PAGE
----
Fair and Square Construction

IMG 20171017 104513Fair and Square Construction draws on its co-owners’ years of industry experience to ensure projects are delivered on schedule. 

By Janice Hoppe-Spiers, Senior Editor at Knighthouse Media

As veteran commercial framing contractors each with 25 years of industry experience, Doug Sweers and George Brigham founded Fair and Square Construction in 2011 to meet a growing demand in west Michigan. “We saw the demand for a commercial framing company that could handle the bigger jobs,” co-owner George Brigham says. “Driven by our background in the industry we pushed forward to build a company with greater manpower and equipment to meet the demand.”

With an in-house staff of 30, Fair and Square Construction also leverages the manpower of its subcontractors that are strictly committed to the company. “At least 35 percent of our employees are journeyman and 20 of them have been with the company since our inception,” Sweers says. “That’s hard to do today, but we pay them well and provide vacation time. George and I are also on the jobs all the time.” Fair and Square Construction box

Fair and Square Construction completes about 1.25 million square feet per year in western Michigan and has seven projects under construction today. The company is contracted to perform work on assisted living, multifamily and hotel projects throughout west Michigan. “If it’s wood and it’s big, we build it,” Brigham says. 

The company maintains a close relationship with general contractors and enjoys repeat work from Wolverine General Contractors, AVB, BCI, Omega, Orion II and Rockford Construction. Fair and Square Construction continues to see increased demand for its work because it meets the general contractors’ needs. “We meet schedules, have the manpower and offer quality workmanship,” Brigham says. “The reward for us is getting to build their projects and there’s nothing too big for us. We will continue to do what we do best, which is rough framing.” 

Built to Impress

Fair and Square Construction recently completed 85,000 square feet of framing at Bridge Street and Stocking Avenue NW in Grand Rapids, Mich., for a Rockford Construction mixed-use project. The $60 million “super block” development will include a market on the ground level. Fair and Square Construction oversaw the framing of the four stories of market rate and affordable apartments that will sit above the grocery store.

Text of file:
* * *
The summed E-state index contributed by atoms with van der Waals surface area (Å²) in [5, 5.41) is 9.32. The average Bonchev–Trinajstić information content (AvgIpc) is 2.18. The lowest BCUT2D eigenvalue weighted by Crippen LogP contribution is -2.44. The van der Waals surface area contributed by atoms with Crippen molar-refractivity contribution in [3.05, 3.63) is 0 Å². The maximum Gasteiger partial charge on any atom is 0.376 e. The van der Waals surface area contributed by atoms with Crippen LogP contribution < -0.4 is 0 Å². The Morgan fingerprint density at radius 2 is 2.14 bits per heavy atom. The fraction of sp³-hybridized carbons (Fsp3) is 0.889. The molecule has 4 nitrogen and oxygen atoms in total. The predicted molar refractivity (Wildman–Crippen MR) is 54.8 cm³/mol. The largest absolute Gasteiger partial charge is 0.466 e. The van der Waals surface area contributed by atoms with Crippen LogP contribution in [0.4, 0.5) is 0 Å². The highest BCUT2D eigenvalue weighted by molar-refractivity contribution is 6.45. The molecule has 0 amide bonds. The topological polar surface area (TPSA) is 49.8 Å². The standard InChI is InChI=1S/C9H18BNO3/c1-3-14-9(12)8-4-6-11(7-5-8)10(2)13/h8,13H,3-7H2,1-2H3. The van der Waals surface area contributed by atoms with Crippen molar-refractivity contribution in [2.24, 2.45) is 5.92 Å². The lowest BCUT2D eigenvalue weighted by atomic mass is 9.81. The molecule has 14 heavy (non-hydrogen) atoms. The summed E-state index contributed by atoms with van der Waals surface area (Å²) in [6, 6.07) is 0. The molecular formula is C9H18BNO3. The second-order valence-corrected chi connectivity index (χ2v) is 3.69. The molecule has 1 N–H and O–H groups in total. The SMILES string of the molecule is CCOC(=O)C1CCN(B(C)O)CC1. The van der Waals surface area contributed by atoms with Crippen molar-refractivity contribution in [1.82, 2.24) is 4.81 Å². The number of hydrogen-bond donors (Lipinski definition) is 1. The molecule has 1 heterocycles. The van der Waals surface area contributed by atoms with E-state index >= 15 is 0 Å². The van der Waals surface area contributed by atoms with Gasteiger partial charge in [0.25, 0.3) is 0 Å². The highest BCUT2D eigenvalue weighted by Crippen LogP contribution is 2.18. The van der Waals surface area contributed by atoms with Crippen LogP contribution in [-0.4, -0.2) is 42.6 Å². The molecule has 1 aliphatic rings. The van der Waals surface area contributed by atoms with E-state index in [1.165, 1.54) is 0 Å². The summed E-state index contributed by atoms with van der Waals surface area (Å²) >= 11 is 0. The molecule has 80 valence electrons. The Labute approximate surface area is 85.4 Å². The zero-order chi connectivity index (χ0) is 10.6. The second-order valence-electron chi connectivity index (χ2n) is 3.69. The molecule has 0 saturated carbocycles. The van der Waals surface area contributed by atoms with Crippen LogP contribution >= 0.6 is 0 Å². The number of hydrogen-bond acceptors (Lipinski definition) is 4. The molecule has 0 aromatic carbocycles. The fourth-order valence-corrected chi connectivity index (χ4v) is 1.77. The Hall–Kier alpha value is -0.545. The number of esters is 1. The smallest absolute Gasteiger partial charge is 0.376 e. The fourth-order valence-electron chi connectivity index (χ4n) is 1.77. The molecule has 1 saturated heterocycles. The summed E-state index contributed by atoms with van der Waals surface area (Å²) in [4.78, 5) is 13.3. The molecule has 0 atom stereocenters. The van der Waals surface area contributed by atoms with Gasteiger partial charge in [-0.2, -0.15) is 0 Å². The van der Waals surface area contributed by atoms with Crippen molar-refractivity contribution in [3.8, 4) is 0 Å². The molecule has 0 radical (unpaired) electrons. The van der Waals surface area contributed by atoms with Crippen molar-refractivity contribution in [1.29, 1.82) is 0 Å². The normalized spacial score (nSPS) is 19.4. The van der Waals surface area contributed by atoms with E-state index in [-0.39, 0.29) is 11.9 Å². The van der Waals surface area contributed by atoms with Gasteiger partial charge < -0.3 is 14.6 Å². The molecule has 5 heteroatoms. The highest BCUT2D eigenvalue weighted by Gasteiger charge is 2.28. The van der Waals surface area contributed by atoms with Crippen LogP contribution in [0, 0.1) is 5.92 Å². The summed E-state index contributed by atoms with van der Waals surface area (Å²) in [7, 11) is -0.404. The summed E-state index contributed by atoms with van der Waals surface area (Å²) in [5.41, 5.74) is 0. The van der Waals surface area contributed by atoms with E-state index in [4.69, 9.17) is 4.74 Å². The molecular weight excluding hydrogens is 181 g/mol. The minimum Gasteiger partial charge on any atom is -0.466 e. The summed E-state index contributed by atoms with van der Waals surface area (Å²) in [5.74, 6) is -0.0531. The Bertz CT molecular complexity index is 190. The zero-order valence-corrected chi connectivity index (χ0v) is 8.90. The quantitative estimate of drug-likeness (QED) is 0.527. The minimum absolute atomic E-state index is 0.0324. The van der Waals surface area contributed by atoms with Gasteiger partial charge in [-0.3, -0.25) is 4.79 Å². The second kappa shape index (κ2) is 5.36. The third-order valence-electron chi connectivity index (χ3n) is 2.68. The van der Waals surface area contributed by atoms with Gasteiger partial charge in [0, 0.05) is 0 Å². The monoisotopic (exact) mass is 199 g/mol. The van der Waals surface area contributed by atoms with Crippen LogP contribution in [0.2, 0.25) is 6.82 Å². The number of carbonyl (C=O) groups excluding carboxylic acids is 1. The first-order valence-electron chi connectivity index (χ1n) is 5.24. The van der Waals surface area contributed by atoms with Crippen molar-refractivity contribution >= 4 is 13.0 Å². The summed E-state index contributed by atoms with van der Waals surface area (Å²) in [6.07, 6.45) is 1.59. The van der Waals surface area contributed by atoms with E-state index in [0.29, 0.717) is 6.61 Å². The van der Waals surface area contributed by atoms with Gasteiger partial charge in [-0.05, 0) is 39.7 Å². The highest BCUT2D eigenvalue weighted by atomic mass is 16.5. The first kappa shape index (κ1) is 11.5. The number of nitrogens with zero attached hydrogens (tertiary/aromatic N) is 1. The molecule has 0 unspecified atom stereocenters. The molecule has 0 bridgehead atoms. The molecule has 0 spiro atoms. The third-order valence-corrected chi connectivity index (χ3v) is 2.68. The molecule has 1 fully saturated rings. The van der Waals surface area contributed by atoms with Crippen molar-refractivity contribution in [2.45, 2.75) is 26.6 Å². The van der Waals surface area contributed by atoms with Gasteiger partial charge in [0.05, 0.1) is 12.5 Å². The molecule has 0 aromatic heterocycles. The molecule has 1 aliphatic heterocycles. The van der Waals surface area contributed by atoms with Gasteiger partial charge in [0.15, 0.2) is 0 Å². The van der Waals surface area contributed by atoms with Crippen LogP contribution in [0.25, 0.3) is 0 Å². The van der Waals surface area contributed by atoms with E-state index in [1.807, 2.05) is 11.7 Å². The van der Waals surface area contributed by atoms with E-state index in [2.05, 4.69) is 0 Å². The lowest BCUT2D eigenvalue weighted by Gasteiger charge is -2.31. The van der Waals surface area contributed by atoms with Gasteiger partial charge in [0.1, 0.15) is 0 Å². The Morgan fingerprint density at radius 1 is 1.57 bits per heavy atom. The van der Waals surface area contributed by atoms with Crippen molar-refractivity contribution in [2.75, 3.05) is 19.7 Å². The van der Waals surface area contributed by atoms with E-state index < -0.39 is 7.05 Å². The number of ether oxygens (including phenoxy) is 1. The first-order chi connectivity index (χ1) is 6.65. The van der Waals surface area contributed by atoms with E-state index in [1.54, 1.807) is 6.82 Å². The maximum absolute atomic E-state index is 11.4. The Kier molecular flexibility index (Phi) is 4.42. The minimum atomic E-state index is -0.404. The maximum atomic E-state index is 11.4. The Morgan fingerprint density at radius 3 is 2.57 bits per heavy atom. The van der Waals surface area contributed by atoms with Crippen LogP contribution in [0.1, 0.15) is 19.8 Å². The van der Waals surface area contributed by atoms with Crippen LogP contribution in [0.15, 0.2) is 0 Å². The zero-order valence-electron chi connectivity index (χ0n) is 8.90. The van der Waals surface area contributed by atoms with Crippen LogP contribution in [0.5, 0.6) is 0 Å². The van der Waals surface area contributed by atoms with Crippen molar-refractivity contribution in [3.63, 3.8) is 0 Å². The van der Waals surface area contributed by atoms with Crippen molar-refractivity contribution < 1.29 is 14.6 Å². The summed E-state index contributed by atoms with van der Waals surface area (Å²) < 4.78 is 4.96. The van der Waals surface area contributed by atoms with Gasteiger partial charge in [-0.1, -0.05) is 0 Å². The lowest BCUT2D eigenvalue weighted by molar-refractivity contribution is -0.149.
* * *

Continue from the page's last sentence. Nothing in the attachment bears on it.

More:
After more than three decades in the commercial business, Brigham and Sweers say they have developed best practices to tackle the challenging logistics of each project. “Because of the height and lack of lay down area, it took a lot of logistical planning to stay on schedule,” Brigham says. “It’s downtown Grand Rapids and everything we do is during regular daytime hours, so controlling our orders is key. We know the construction companies that makes our prefabricated panels and are on a first name basis with them and the drivers, so everything is just-in-time into the air.” 

Fair and Square Construction prides itself on building Grand Rapids’ largest wood frame structure, which totaled 325,000 square feet of framing, for a residential apartment complex. The project began in November 2016 and was the city’s only five-story wood frame construction project. It took the company nine months to complete. 

The company is also completing 160,000 square feet of framing for a 235-unit apartment building at 234 Market Avenue in Grand Rapids. “We’ve almost doubled our sales every year since we started,” Sweers says. “This year it’s plateauing and the bigger projects have been built, but there’s still a lot out there. Grand Rapids is growing because of the colleges and medical industry, so more apartment complexes are going up and the inner city is going to get more developed.”

Safety and Technology

Fair and Square Construction focuses on safety on its jobsites. “We bought two telescopic boom lifts about a year-and-a-half ago to provide for safer working conditions on the exterior and for fall protection,” Sweers says. “We made a big investment in safety to put up guard rails, close off windows and keep everyone off ladders and scaffolding with the diesel-powered boom lift. We also hired a private safety contractor and developed a detailed fall protection plan.”

The company prides itself on training its staff “every chance it gets,” Brigham says. For example, Fair and Square Construction employees are trained regularly on heavy equipment and tools, as well as in first aid, OSHA and CPR. 

Fair and Square Construction invested in tablets and walkie-talkies to ensure its employees are all on the same page, stay safe and can stay in constant communication. “Our guys on the ground can talk to the crane guy or the guys up in the air regarding deliveries and are crucial on the bigger jobs,” Brigham says. 

Moving forward, Fair and Square Construction says it plans to continue to stay focused on work in western Michigan, but may consider traveling to perform framing projects for its general contractors. “We are at the right place at the right time and we do our jobs well,” Sweers says. “We cover about one-third of the state and we see there will always being enough work.”

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